RWR creates intimate, melodic tunes reminiscent of old-school Iron and Wine. Songwriter James Raftery plays more piano than Sam Beam did, and his sketches tend more toward ghostly melancholy than the bearded wonder’s. Raftery’s voice has soothing reverb on it, giving the tunes an even more ethereal air. Gentle synths and strings make appearances, capping off the tunes.
Raftery’s tightly-defined production leads to the make-or-break point of Acres: the eighteen songs tend to run together when listened to in one sitting. Barely a song steps outside the guitar/piano/vocals/auxiliary instrument oeuvre he sets up.
As a result, the overall effect is not song-driven; the album is best experienced as an un-dissected document. In an ADHD era, this is a liability in attempts to gain casual listeners; there is no single here. But for those who love the experience of setting an album on and blissing out to the mood it creates, this is a treasure trove. Fans of Other Lives, Elliott Smith, Sigur Ros and Joshua Radin will find much to love in Rat Wakes Red’s Acres.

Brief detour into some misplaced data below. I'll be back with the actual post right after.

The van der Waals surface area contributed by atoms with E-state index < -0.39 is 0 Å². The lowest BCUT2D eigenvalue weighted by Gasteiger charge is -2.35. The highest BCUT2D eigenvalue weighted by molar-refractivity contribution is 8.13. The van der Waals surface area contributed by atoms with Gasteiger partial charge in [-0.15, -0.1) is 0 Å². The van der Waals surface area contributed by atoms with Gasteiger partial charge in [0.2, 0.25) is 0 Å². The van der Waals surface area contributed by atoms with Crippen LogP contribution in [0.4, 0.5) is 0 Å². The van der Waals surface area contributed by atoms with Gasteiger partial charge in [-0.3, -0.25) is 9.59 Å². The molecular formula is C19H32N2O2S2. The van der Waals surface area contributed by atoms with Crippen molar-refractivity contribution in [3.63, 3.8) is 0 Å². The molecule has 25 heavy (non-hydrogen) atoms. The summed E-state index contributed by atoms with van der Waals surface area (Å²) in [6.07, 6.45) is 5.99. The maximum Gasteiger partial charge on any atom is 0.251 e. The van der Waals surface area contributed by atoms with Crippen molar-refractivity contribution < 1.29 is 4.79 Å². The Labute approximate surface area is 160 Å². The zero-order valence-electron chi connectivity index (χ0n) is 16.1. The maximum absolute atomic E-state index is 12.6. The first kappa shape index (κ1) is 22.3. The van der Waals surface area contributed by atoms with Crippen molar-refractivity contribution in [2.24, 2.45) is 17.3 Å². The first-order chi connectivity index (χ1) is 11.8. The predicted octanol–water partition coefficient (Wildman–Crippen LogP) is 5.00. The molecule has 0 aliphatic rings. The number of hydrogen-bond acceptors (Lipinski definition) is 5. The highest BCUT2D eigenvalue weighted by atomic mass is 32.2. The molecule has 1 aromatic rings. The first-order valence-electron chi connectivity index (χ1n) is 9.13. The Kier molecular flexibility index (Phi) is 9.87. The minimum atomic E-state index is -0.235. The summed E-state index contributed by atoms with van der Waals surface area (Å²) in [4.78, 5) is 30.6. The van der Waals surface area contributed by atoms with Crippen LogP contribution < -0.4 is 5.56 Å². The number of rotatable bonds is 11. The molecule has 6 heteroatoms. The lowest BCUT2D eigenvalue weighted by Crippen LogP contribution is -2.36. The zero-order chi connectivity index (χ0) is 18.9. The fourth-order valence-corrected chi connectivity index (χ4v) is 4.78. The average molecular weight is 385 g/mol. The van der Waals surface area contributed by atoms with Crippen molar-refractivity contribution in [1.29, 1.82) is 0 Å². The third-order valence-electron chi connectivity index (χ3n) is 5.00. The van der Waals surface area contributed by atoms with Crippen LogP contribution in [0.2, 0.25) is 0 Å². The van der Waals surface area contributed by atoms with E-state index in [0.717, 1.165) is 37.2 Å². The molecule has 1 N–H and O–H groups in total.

Industries of the Blind‘s “Chapter 1: Had we known better” is just over thirty minutes of heavily orchestrated post-rock. It’s split into three parts: 13 minutes, 5 minutes, and 13 minutes. It’s important to note that, because if you didn’t pay close attention, you’d feel that it’s all one piece. Seeing as they did in fact title it “Chapter 1,” I don’t think it’s too out of place to consider it all one piece.
“I Just Wanted To Make You Something Beautiful” is the final track and the second of the 13-minute pieces. It follows a predictable but desirable post-rock formula: start with forlorn guitar, bring in the strings, slow build from there to crashing finale. If post-rock were a country, Industries of the Blind would be making their way through Sigur Ros, with Explosions in the Sky coming up over the horizon.